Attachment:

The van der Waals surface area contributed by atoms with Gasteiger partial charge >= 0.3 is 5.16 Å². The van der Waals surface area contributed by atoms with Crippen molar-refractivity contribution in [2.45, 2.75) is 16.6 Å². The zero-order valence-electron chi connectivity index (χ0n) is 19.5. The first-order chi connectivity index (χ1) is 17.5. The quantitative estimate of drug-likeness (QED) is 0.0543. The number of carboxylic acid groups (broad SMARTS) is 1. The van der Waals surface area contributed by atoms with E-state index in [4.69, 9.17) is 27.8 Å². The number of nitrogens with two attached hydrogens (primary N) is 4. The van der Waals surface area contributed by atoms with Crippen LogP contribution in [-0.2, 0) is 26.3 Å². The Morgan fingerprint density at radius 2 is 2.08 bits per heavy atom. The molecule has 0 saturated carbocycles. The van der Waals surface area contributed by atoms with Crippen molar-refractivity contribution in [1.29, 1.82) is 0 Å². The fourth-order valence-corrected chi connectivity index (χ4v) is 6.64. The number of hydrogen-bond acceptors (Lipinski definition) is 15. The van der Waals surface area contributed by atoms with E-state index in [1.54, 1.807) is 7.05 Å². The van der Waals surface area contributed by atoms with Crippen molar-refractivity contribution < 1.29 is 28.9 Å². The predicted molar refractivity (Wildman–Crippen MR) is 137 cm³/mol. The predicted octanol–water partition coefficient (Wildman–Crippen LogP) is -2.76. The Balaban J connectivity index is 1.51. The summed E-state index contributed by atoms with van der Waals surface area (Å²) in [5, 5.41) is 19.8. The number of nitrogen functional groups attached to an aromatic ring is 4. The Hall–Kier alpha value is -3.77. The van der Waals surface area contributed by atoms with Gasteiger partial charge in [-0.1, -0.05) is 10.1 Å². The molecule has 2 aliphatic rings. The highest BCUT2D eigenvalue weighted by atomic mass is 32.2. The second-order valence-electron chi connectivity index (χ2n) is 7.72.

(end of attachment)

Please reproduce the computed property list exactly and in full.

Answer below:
The van der Waals surface area contributed by atoms with Gasteiger partial charge >= 0.3 is 5.16 Å². The van der Waals surface area contributed by atoms with Crippen molar-refractivity contribution in [2.45, 2.75) is 16.6 Å². The zero-order valence-electron chi connectivity index (χ0n) is 19.5. The first-order chi connectivity index (χ1) is 17.5. The quantitative estimate of drug-likeness (QED) is 0.0543. The number of carboxylic acid groups (broad SMARTS) is 1. The van der Waals surface area contributed by atoms with E-state index in [4.69, 9.17) is 27.8 Å². The number of nitrogens with two attached hydrogens (primary N) is 4. The van der Waals surface area contributed by atoms with Crippen LogP contribution in [-0.2, 0) is 26.3 Å². The Morgan fingerprint density at radius 2 is 2.08 bits per heavy atom. The molecule has 0 saturated carbocycles. The van der Waals surface area contributed by atoms with Crippen molar-refractivity contribution in [1.29, 1.82) is 0 Å². The fourth-order valence-corrected chi connectivity index (χ4v) is 6.64. The number of hydrogen-bond acceptors (Lipinski definition) is 15. The van der Waals surface area contributed by atoms with E-state index in [1.54, 1.807) is 7.05 Å². The van der Waals surface area contributed by atoms with Crippen molar-refractivity contribution < 1.29 is 28.9 Å². The predicted molar refractivity (Wildman–Crippen MR) is 137 cm³/mol. The predicted octanol–water partition coefficient (Wildman–Crippen LogP) is -2.76. The Balaban J connectivity index is 1.51. The summed E-state index contributed by atoms with van der Waals surface area (Å²) in [5, 5.41) is 19.8. The number of nitrogen functional groups attached to an aromatic ring is 4. The Hall–Kier alpha value is -3.77. The van der Waals surface area contributed by atoms with Gasteiger partial charge in [-0.1, -0.05) is 10.1 Å². The molecule has 2 aliphatic rings. The highest BCUT2D eigenvalue weighted by atomic mass is 32.2. The second-order valence-electron chi connectivity index (χ2n) is 7.72.